British Journal of Nutrition

Research Article

Ascorbic acid supplementation does not attenuate post-exercise muscle soreness following muscle-damaging exercise but may delay the recovery process

Graeme L. Closea1 c1, Tony Ashtona2, Tim Cablea1, Dominic Dorana1, Chris Hollowaya1, Frank McArdlea2 and Don P. M. MacLarena1

a1 Research Institute for Sport and Exercise Sciences, Liverpool John Moores University, Henry Cotton Campus, 15–21, Webster Street, Liverpool L3 2ET, UK

a2 School of Clinical Sciences, Division of Metabolic and Cellular Medicine, University of Liverpool, Liverpool L69 3GA, UK

Abstract

Exercise involving lengthening muscle actions, such as downhill running, results in delayed onset muscle soreness (DOMS), which may be attributable to reactive oxygen species (ROS). Although exercise causes oxidative stress, any link between ROS and DOMS remains speculative. There is emerging evidence to suggest that ROS play an important physiological role, assisting in the recovery process and protecting the cell from future damage; however, this has not been fully established. Despite this uncertainty as to the precise role of ROS, attempts to prevent post-exercise ROS production through antioxidant intervention are still common. The study investigated the effects of ascorbic acid supplementation on ROS production and DOMS following downhill running. Subjects were assigned to two groups. The ascorbic acid group (group AA) received 1 g ascorbic acid 2 h pre-, and for 14 d post-downhill running, whilst the placebo group (Pl group) received a placebo. Blood samples were drawn pre-supplement, pre- and post-exercise, and then 1, 2, 3, 4, 7 and 14 d post-exercise for analysis of ascorbate, malonaldehyde and total glutathione. DOMS was assessed using a visual analogue scale and pressure algometry. Muscle function was assessed using isokinetic dynamometry. Plasma ascorbate was elevated throughout in group AA compared with the Pl group. Downhill running resulted in DOMS in both groups. Muscle function was impaired post-exercise in both groups, although a delayed recovery was noted in group AA. Malonaldehyde increased 4 d post-exercise in the Pl group only. Ascorbic acid supplementation attenuates ROS production following downhill running, without affecting DOMS. Furthermore, ascorbic acid supplementation may inhibit the recovery of muscle function.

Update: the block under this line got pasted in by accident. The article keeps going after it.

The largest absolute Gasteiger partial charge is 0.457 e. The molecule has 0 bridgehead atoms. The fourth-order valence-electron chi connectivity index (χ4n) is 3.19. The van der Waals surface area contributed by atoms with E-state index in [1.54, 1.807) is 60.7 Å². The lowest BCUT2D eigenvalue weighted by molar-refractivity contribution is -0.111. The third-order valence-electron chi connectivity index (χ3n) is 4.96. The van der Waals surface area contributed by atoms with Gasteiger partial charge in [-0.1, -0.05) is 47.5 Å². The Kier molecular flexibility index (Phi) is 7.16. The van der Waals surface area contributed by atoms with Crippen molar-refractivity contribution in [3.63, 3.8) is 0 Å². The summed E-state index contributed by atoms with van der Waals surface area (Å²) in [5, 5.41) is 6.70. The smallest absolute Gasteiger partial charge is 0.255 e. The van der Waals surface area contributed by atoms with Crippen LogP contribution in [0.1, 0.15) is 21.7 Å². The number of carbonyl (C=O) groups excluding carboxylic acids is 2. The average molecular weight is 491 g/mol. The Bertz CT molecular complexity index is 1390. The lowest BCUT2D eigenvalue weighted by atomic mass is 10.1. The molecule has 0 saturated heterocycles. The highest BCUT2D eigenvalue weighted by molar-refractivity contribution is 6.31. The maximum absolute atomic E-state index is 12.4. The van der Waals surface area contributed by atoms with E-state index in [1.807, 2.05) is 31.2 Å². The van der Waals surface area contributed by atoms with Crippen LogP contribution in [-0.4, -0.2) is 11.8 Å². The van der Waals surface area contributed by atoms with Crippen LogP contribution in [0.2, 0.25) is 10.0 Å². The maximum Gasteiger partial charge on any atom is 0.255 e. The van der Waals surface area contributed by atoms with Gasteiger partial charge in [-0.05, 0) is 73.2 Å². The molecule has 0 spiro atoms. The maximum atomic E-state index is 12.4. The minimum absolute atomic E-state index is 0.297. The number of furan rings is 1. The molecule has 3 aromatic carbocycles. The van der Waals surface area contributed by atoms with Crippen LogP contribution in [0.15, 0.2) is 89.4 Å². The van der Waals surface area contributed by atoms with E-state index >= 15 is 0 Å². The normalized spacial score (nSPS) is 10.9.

(Received October 07 2005)

(Revised December 15 2005)

(Accepted December 19 2005)

Correspondence:

c1 Corresponding author: Dr Graeme L. Close, fax +44 151 706 5802, email gclose@liv.ac.uk

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